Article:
For readers of the Economist who aren't fluent in American, maybe I can help with some of the terminology used in many of these comments:
Socialism: any regulation of any business in any way.
You see, as a child Ayn Rand was traumatized by the Soviets confiscating her parents' estate. This made her unable to distinguish between regulation and confiscation, and she passed this philosophical virus on to generations of American right wingers.
Liberal/Conservative: in America we use these terms somewhat differently. Basically, conservatives long to restore an America that never was, while liberals long to transform it into a nation that never will be. So they're dueling dreamers.
Conservatives are happy to destroy the environment as long as they can keep driving their three ton SUVs. Liberals are happy to destroy American unskilled laborers' livelihoods in order to make America the safety valve for Mexico's overpopulation crisis (from 20 million people in 1940 to over 100 million in 2000). So neither is either.
And since Conservatism (capital C) has become a religion, they'll regard the Economist's apply of reason to the messy healthcare bill as heresy. Because in a religion, study is not analytical but rather worshipful. And, as you've experienced with Europe's radicalized Muslims, you are not allowed to disagree, with or without reasons--only to obey.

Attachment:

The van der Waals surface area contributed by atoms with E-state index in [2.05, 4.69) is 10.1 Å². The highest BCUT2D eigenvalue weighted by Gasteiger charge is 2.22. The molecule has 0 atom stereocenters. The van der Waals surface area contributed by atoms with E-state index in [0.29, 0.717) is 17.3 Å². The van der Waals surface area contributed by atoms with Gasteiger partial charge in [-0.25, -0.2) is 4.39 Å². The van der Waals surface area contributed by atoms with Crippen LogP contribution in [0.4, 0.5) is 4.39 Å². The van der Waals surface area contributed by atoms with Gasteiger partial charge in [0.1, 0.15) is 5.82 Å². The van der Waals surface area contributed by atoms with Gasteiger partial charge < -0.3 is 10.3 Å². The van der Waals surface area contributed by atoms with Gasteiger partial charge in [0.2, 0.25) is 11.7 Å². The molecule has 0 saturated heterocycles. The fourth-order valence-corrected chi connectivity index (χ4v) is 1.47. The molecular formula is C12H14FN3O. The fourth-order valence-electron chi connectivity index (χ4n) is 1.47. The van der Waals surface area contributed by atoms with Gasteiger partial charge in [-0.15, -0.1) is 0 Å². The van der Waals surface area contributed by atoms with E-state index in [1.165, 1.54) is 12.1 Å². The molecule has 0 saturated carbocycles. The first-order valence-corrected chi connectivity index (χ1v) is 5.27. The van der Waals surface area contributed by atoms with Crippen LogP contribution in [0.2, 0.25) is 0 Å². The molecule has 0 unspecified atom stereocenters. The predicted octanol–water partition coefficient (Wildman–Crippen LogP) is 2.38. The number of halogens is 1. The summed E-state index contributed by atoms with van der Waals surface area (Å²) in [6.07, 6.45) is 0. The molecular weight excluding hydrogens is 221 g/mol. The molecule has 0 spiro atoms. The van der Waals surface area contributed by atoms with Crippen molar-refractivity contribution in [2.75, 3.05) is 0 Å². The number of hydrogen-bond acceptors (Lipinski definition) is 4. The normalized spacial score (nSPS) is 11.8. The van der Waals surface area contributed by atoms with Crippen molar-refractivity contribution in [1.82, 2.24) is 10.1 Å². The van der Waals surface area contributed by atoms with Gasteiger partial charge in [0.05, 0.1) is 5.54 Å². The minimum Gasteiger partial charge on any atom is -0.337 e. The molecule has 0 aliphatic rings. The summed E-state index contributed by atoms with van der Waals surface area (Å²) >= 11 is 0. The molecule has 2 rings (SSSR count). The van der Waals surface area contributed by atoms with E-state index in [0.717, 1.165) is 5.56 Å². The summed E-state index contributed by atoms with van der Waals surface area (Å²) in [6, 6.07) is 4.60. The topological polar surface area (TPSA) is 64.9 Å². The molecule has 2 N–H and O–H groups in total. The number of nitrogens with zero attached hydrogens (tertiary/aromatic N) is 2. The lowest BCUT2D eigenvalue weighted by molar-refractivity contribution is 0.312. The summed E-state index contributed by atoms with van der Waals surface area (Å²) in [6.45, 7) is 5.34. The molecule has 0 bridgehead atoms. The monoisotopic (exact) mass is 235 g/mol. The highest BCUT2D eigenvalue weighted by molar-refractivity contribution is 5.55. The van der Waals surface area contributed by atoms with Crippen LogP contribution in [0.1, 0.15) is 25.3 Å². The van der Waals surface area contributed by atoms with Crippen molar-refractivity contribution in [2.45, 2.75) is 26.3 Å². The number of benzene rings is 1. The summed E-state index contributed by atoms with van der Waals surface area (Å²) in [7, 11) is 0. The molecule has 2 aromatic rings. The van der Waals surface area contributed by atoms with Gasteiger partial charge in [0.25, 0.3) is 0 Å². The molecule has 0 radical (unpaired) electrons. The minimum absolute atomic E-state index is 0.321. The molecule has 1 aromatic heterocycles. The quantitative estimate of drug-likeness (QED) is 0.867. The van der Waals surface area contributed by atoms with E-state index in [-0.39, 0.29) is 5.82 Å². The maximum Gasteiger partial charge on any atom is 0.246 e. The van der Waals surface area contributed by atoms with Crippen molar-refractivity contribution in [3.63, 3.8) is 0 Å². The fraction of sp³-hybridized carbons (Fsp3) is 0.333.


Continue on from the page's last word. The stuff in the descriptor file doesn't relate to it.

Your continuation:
And when you read nutcases here declaring that the Democratic legislators in Congress should be tried for treason by a military tribunal--you'll see that they've left the basic tenets of constitutional democracy far, far behind.
But since our schools teach children facts but not what to do with them, they aren't aware that they've abandoned our nation's basic values--because they didn't understand those values in the first place.
For my part, as a centrist American who's reasonably educated, I think the Economist has assessed our healthcare bill spot on.
Now I'm waiting to see whether our Supreme Court--whose hard-right near-majority lied about their objectivity during their Senate approval hearings--will summarily overturn the universal health insurance mandate in the bill, thus kneecapping it.